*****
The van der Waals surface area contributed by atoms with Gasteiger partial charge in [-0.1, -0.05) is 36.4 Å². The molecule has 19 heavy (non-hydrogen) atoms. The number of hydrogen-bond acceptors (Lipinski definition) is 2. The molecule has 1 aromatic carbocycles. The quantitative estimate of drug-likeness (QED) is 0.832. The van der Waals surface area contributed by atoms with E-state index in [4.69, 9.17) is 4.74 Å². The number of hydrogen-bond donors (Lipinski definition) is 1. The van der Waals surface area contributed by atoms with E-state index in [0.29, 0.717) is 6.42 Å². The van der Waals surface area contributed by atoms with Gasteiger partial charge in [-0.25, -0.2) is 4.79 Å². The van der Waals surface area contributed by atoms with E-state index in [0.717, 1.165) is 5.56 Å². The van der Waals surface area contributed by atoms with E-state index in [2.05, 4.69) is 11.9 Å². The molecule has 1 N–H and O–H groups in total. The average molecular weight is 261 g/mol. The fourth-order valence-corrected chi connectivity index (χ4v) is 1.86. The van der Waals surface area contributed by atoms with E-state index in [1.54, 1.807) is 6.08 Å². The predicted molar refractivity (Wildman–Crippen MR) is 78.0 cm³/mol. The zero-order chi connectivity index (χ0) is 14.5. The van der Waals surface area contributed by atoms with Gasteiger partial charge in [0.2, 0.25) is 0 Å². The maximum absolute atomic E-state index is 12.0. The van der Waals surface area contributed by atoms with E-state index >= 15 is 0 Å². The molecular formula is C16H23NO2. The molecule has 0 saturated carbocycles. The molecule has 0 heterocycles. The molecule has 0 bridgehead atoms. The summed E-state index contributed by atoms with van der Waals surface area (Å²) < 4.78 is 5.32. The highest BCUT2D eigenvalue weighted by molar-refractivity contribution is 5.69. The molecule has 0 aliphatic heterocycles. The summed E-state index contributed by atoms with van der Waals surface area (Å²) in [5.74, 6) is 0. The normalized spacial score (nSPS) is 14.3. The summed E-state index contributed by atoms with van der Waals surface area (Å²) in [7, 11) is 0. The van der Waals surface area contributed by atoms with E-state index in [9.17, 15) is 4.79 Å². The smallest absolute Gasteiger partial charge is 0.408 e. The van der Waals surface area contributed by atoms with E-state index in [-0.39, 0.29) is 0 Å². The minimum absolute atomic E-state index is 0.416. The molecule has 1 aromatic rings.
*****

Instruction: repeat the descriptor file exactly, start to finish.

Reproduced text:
The van der Waals surface area contributed by atoms with Gasteiger partial charge in [-0.1, -0.05) is 36.4 Å². The molecule has 19 heavy (non-hydrogen) atoms. The number of hydrogen-bond acceptors (Lipinski definition) is 2. The molecule has 1 aromatic carbocycles. The quantitative estimate of drug-likeness (QED) is 0.832. The van der Waals surface area contributed by atoms with E-state index in [4.69, 9.17) is 4.74 Å². The number of hydrogen-bond donors (Lipinski definition) is 1. The van der Waals surface area contributed by atoms with E-state index in [0.29, 0.717) is 6.42 Å². The van der Waals surface area contributed by atoms with Gasteiger partial charge in [-0.25, -0.2) is 4.79 Å². The van der Waals surface area contributed by atoms with E-state index in [0.717, 1.165) is 5.56 Å². The van der Waals surface area contributed by atoms with E-state index in [2.05, 4.69) is 11.9 Å². The molecule has 1 N–H and O–H groups in total. The average molecular weight is 261 g/mol. The fourth-order valence-corrected chi connectivity index (χ4v) is 1.86. The van der Waals surface area contributed by atoms with E-state index in [1.54, 1.807) is 6.08 Å². The predicted molar refractivity (Wildman–Crippen MR) is 78.0 cm³/mol. The zero-order chi connectivity index (χ0) is 14.5. The van der Waals surface area contributed by atoms with Gasteiger partial charge in [0.2, 0.25) is 0 Å². The maximum absolute atomic E-state index is 12.0. The van der Waals surface area contributed by atoms with E-state index >= 15 is 0 Å². The molecular formula is C16H23NO2. The molecule has 0 saturated carbocycles. The molecule has 0 heterocycles. The molecule has 0 bridgehead atoms. The summed E-state index contributed by atoms with van der Waals surface area (Å²) < 4.78 is 5.32. The highest BCUT2D eigenvalue weighted by molar-refractivity contribution is 5.69. The molecule has 0 aliphatic heterocycles. The summed E-state index contributed by atoms with van der Waals surface area (Å²) in [5.74, 6) is 0. The normalized spacial score (nSPS) is 14.3. The summed E-state index contributed by atoms with van der Waals surface area (Å²) in [7, 11) is 0. The van der Waals surface area contributed by atoms with E-state index in [9.17, 15) is 4.79 Å². The smallest absolute Gasteiger partial charge is 0.408 e. The van der Waals surface area contributed by atoms with E-state index in [-0.39, 0.29) is 0 Å². The minimum absolute atomic E-state index is 0.416. The molecule has 1 aromatic rings.